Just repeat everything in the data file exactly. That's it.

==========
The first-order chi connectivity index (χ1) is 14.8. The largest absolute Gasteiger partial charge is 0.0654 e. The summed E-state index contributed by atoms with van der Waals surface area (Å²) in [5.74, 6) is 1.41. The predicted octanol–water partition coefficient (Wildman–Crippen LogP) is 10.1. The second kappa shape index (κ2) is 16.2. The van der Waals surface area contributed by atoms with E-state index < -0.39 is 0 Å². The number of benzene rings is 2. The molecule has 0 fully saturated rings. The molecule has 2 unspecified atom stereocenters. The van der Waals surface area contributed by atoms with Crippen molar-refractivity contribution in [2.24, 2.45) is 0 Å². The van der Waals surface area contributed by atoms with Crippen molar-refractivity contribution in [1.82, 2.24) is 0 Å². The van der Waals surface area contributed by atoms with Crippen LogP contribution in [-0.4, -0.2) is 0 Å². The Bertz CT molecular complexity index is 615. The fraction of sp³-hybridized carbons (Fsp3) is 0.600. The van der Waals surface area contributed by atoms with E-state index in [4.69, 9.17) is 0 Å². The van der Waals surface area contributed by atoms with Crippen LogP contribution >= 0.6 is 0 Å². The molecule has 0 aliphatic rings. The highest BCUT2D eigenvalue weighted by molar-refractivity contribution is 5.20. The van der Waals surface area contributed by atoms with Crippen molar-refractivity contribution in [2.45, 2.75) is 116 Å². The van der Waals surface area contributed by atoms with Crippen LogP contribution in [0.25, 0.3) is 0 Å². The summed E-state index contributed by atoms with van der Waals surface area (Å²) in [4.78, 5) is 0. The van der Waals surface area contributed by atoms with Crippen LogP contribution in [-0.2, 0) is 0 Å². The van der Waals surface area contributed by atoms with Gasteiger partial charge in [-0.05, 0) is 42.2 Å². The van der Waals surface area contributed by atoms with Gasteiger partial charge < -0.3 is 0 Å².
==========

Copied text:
The first-order chi connectivity index (χ1) is 14.8. The largest absolute Gasteiger partial charge is 0.0654 e. The summed E-state index contributed by atoms with van der Waals surface area (Å²) in [5.74, 6) is 1.41. The predicted octanol–water partition coefficient (Wildman–Crippen LogP) is 10.1. The second kappa shape index (κ2) is 16.2. The van der Waals surface area contributed by atoms with E-state index < -0.39 is 0 Å². The number of benzene rings is 2. The molecule has 0 fully saturated rings. The molecule has 2 unspecified atom stereocenters. The van der Waals surface area contributed by atoms with Crippen molar-refractivity contribution in [2.24, 2.45) is 0 Å². The van der Waals surface area contributed by atoms with Crippen molar-refractivity contribution in [1.82, 2.24) is 0 Å². The van der Waals surface area contributed by atoms with Crippen LogP contribution in [-0.4, -0.2) is 0 Å². The Bertz CT molecular complexity index is 615. The fraction of sp³-hybridized carbons (Fsp3) is 0.600. The van der Waals surface area contributed by atoms with E-state index in [4.69, 9.17) is 0 Å². The van der Waals surface area contributed by atoms with Crippen LogP contribution >= 0.6 is 0 Å². The molecule has 0 aliphatic rings. The highest BCUT2D eigenvalue weighted by molar-refractivity contribution is 5.20. The van der Waals surface area contributed by atoms with Crippen molar-refractivity contribution in [2.45, 2.75) is 116 Å². The van der Waals surface area contributed by atoms with Crippen LogP contribution in [0.25, 0.3) is 0 Å². The summed E-state index contributed by atoms with van der Waals surface area (Å²) in [4.78, 5) is 0. The van der Waals surface area contributed by atoms with Crippen LogP contribution in [-0.2, 0) is 0 Å². The van der Waals surface area contributed by atoms with Gasteiger partial charge in [-0.05, 0) is 42.2 Å². The van der Waals surface area contributed by atoms with Gasteiger partial charge < -0.3 is 0 Å².